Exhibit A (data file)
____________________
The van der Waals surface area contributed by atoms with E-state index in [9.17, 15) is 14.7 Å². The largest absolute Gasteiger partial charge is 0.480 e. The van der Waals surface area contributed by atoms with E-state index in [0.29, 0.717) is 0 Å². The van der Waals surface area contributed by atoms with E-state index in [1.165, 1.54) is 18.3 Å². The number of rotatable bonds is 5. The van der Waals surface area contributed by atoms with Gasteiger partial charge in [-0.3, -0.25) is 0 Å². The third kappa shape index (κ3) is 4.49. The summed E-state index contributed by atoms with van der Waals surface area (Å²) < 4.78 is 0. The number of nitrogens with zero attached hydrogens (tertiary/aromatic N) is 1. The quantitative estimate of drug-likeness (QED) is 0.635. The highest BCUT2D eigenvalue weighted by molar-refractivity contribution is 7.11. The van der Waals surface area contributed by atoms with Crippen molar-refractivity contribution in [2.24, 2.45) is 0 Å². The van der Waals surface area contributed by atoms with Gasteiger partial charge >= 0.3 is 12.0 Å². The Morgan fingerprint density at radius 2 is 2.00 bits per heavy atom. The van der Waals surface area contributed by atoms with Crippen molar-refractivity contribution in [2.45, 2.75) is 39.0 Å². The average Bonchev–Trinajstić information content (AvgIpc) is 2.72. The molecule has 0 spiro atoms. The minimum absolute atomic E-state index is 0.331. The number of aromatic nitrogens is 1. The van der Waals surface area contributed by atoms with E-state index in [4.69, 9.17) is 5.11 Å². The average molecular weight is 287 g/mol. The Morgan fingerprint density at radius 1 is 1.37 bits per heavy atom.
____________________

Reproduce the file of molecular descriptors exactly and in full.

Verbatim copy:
The van der Waals surface area contributed by atoms with E-state index in [9.17, 15) is 14.7 Å². The largest absolute Gasteiger partial charge is 0.480 e. The van der Waals surface area contributed by atoms with E-state index in [0.29, 0.717) is 0 Å². The van der Waals surface area contributed by atoms with E-state index in [1.165, 1.54) is 18.3 Å². The number of rotatable bonds is 5. The van der Waals surface area contributed by atoms with Gasteiger partial charge in [-0.3, -0.25) is 0 Å². The third kappa shape index (κ3) is 4.49. The summed E-state index contributed by atoms with van der Waals surface area (Å²) < 4.78 is 0. The number of nitrogens with zero attached hydrogens (tertiary/aromatic N) is 1. The quantitative estimate of drug-likeness (QED) is 0.635. The highest BCUT2D eigenvalue weighted by molar-refractivity contribution is 7.11. The van der Waals surface area contributed by atoms with Crippen molar-refractivity contribution in [2.24, 2.45) is 0 Å². The van der Waals surface area contributed by atoms with Gasteiger partial charge >= 0.3 is 12.0 Å². The Morgan fingerprint density at radius 2 is 2.00 bits per heavy atom. The van der Waals surface area contributed by atoms with Crippen molar-refractivity contribution in [2.45, 2.75) is 39.0 Å². The average Bonchev–Trinajstić information content (AvgIpc) is 2.72. The molecule has 0 spiro atoms. The minimum absolute atomic E-state index is 0.331. The number of aromatic nitrogens is 1. The van der Waals surface area contributed by atoms with E-state index in [4.69, 9.17) is 5.11 Å². The average molecular weight is 287 g/mol. The Morgan fingerprint density at radius 1 is 1.37 bits per heavy atom.